Home bakers who can't afford a fancy, steam-injected bread oven will be delighted to find that a simple earth oven can produce loaves to equal the fanciest "artisan" bakery. It also makes delicious roast meats, cakes, pies, pizzas, and other creations. Pizza cooks to perfection in three minutes or less. Vegetables, herbs, and potatoes drizzled with olive oil roast up in minutes for a simple, elegant, and delicious meal. Efficient cooks will find the residual heat useful for slow-baked dishes, and even for drying surplus produce, or incubating homemade yogurt.

    Paperback $17.95

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  3. Energy: Use Less-Save More

    Energy: Use Less-Save More

    By Jon Clift and Amanda Cuthbert

    100 energy saving tips for everything in your home or business!

    Did you know . . .

    • Heating and cooling account for about 56% of the energy use in a typical home
    • Energy-efficient light bulbs last about 12 times longer than ordinary bulbs, and consume about 1/5 of the energy
    • If we all turned off our TVs and other gadgets that are kept on stand-by, we could shut down a couple of power stations in the United States, with huge reductions in CO2 emissions
    • Our energy use is projected to increase 17% from 1995-2015
    • Our homes produce even more CO2 emissions than our cars

    This book gives you 100 energy-saving tips for the home—from simple things like switching off unnecessary lights and having a shower instead of a bath, to more drastic measures such as installing a condensing boiler. If each one of us acts on just a few of these suggestions, we can save money—and help slow down climate change.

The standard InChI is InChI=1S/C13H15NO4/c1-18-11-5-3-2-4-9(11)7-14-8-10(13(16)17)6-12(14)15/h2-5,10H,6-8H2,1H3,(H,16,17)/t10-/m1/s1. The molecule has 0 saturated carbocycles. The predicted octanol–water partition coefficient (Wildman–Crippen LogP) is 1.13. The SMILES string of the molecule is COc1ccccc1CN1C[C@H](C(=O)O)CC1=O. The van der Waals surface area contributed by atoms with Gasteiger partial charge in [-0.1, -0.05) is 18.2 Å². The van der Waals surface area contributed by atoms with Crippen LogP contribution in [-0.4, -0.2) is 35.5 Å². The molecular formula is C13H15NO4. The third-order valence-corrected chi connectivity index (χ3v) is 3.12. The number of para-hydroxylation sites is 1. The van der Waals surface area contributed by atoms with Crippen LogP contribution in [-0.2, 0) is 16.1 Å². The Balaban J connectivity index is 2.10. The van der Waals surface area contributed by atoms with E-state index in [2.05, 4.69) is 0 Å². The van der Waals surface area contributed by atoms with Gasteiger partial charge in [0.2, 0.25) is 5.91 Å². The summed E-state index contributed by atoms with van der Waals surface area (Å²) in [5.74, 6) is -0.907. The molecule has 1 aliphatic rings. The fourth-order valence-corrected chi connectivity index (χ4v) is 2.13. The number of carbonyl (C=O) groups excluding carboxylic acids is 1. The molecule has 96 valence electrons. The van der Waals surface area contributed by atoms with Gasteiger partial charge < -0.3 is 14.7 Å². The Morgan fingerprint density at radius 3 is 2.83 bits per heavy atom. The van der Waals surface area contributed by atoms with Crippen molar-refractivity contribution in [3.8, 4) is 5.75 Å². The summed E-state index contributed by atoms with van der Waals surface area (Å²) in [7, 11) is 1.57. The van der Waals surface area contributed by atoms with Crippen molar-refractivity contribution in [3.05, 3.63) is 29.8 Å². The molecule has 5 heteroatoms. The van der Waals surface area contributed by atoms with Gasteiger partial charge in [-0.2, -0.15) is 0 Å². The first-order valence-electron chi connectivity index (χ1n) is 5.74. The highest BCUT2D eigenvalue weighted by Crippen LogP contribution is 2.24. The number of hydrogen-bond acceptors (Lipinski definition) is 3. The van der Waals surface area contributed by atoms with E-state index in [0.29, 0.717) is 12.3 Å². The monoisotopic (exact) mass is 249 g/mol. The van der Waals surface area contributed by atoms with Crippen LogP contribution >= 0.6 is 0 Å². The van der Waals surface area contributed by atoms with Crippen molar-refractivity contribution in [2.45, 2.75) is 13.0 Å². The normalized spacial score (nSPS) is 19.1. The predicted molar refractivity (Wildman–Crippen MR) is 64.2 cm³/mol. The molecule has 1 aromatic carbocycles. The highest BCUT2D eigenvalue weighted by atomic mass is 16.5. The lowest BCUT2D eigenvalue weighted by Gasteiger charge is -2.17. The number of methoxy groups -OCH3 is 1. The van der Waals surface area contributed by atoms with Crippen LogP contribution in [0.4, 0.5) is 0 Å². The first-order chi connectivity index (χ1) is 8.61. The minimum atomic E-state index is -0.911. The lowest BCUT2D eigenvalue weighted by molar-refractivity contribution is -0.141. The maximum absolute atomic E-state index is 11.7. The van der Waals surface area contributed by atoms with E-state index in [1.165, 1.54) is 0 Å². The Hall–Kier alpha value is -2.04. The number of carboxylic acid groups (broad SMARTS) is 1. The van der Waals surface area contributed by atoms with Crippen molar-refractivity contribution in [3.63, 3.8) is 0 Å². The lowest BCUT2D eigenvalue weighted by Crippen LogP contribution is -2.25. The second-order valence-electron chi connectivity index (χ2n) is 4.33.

Paperback $7.95

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    eBook $7.95

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  4. The Rammed Earth House

    The Rammed Earth House

    By David Easton

    The Rammed Earth House is an eye-opening example of how the most dramatic innovations in home design and construction frequently have their origins in the distant past. By rediscovering the most ancient of all building materials —earth—forward-thinking homebuilders can now create structures that set new standards for beauty, durability, and efficient use of natural resources.

    Rammed earth construction is a step forward into a sustainable future, when homes will combine pleasing aesthetics and intense practicality with a powerful sense of place. Rammed earth homes are built entirely on-site, using basic elements—earth, water, and a little cement. The solid masonry walls permit design flexibility while providing year-round comfort and minimal use of energy. The builder and resident of a rammed earth house will experience the deep satisfaction of creating permanence in a world dominated by the disposable.

    eBook $40.00

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  5. A Handmade Life

    A Handmade Life

    By William Coperthwaite, John Saltmarsh

    William Coperthwaite is a teacher, builder, designer, and writer who for many years hasexplored the possibilities of true simplicity on a homestead on the north coast of Maine. In the spirit of Henry David Thoreau, Emily Dickinson, and Helen and Scott Nearing, Coperthwaite has fashioned a livelihood of integrity and completeness-buying almost nothing, providing for his own needs, and serving as a guide and companion to hundreds of apprentices drawn to his unique way of being.